*  - Strings have stable addresses -- fast to check for equality
 */

#include <string_view>
#include <unordered_set>
#include <memory> // uninitialized_copy

namespace ppl::common
{

/// Pointer to view of string, interned on the pool
using InternedString = const std::string_view *;

namespace concepts
{

/// Concept for char allocator
template<typename T>
concept CharAllocator = requires(T t, char *str, size_t size)
{
    { t.allocate(size) } -> std::same_as<char *>;
    { t.deallocate(str, size) };
};

}

/// Pool of strings.
/// @warning isn't thread safe
template<concepts::CharAllocator Allocator = std::allocator<char>>
class StringPool
{
public:
    /// Allocator, used by pool
    Allocator allocator;

    /// Perfect forward arguments to allocator
    template<typename ...Args>
    requires std::is_constructible_v<Allocator, Args...>
    StringPool(Args &&... args) noexcept
        : allocator(std::forward<Args>(args)...) {}

    /// Forbid copy
    StringPool(const StringPool &) = delete;
    /// Forbid copy
    StringPool &operator=(const StringPool &) = delete;

    /// Allow move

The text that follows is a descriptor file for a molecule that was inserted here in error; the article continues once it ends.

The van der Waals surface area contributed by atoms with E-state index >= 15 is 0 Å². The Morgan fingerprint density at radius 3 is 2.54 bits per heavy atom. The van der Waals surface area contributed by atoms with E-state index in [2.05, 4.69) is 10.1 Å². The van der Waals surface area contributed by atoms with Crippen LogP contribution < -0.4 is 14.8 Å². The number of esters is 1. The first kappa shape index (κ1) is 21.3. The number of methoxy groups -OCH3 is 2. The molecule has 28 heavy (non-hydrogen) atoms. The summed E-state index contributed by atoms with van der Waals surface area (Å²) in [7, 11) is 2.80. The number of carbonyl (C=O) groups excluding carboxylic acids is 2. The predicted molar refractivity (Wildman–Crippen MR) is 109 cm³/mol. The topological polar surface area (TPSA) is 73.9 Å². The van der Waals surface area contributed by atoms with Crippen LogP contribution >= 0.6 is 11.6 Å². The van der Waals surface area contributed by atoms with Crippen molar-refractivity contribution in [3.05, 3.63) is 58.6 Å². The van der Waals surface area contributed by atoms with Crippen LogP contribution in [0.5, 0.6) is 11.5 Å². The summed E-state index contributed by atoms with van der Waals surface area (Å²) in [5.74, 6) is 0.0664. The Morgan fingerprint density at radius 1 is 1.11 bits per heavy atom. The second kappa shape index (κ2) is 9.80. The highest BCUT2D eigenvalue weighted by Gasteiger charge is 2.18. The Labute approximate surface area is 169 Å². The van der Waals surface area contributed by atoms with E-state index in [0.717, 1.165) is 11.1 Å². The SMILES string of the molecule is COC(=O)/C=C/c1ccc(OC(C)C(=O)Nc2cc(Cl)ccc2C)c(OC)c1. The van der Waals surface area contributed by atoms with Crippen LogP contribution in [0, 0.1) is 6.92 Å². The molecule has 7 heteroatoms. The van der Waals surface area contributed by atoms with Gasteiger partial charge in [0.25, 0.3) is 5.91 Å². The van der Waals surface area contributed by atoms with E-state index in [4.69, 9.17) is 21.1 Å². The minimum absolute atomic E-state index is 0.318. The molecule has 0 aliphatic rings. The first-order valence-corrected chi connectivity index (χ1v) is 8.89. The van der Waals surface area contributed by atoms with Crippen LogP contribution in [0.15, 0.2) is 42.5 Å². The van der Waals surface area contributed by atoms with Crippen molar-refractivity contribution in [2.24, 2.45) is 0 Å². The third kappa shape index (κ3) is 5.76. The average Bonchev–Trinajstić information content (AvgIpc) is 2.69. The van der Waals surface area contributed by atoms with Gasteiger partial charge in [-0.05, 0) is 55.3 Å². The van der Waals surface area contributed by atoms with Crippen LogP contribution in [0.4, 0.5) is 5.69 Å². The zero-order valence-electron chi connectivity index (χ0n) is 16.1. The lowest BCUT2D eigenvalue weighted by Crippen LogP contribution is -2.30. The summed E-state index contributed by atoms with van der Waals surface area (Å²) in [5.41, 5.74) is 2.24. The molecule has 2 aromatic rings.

StringPool(StringPool &&) = default;
    /// Allow move
    StringPool &operator=(StringPool &&) = default;

    /// Intern a string on the pool.
    /// @warning isn't thread safe
    InternedString intern(std::string_view str)
    {
        if (auto it = strings.find(str); it != strings.end())
        {
            return &*it;
        }

        auto *allocated = allocator.allocate(str.size() + 1);
        if (!allocated) { return nullptr; }

        std::uninitialized_copy(str.begin(), str.end(), allocated);
        allocated[str.size()] = '\0';

        return &*strings.emplace(allocated, str.size()).first;
    }

    /// Deallocate memory
    ~StringPool()
    {
        for (auto &str : strings)
        {
            deallocateViewContent(str);
        }
    }

private:
    /// Deallocate string that is viewed
    void deallocateViewContent(std::string_view view)
    {
        allocator.deallocate(
            const_cast<char *>(view.data()),
            view.size() + 1
        );
    }

    /// Interned strings
    std::unordered_set<std::string_view> strings;
};

} // namespace ppl::common
```
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  • 1
    \$\begingroup\$ Just .insert() and handle success by fixing up the new element. Also use allocator_traits instead of naked allocator. Btw: If you used the right allocator, special-casing true constants would be simply omitting the copy, as no manual deletes would happen at all. \$\endgroup\$ Sep 21, 2022 at 15:17